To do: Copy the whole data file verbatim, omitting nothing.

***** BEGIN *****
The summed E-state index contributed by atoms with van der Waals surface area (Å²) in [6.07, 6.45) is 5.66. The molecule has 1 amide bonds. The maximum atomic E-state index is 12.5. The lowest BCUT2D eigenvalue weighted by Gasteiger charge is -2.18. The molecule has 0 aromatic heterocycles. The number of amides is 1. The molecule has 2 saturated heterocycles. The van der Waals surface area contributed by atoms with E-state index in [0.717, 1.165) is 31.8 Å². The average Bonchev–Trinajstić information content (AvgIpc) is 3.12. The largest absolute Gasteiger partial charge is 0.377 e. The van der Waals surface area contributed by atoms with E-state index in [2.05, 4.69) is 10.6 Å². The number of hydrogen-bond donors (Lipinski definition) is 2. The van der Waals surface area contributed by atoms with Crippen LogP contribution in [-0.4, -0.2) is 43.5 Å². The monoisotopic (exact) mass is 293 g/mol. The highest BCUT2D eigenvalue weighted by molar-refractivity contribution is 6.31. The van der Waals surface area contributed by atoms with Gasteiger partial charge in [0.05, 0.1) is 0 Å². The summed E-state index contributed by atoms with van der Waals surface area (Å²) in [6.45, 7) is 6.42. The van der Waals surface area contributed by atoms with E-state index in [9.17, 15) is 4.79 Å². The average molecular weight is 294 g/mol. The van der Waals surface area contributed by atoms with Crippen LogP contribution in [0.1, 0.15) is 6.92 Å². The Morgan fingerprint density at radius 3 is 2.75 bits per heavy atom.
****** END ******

The summed E-state index contributed by atoms with van der Waals surface area (Å²) in [6.07, 6.45) is 5.66. The molecule has 1 amide bonds. The maximum atomic E-state index is 12.5. The lowest BCUT2D eigenvalue weighted by Gasteiger charge is -2.18. The molecule has 0 aromatic heterocycles. The number of amides is 1. The molecule has 2 saturated heterocycles. The van der Waals surface area contributed by atoms with E-state index in [0.717, 1.165) is 31.8 Å². The average Bonchev–Trinajstić information content (AvgIpc) is 3.12. The largest absolute Gasteiger partial charge is 0.377 e. The van der Waals surface area contributed by atoms with E-state index in [2.05, 4.69) is 10.6 Å². The number of hydrogen-bond donors (Lipinski definition) is 2. The van der Waals surface area contributed by atoms with Crippen LogP contribution in [-0.4, -0.2) is 43.5 Å². The monoisotopic (exact) mass is 293 g/mol. The highest BCUT2D eigenvalue weighted by molar-refractivity contribution is 6.31. The van der Waals surface area contributed by atoms with Gasteiger partial charge in [0.05, 0.1) is 0 Å². The summed E-state index contributed by atoms with van der Waals surface area (Å²) in [6.45, 7) is 6.42. The van der Waals surface area contributed by atoms with E-state index in [9.17, 15) is 4.79 Å². The average molecular weight is 294 g/mol. The van der Waals surface area contributed by atoms with Crippen LogP contribution in [0.1, 0.15) is 6.92 Å². The Morgan fingerprint density at radius 3 is 2.75 bits per heavy atom.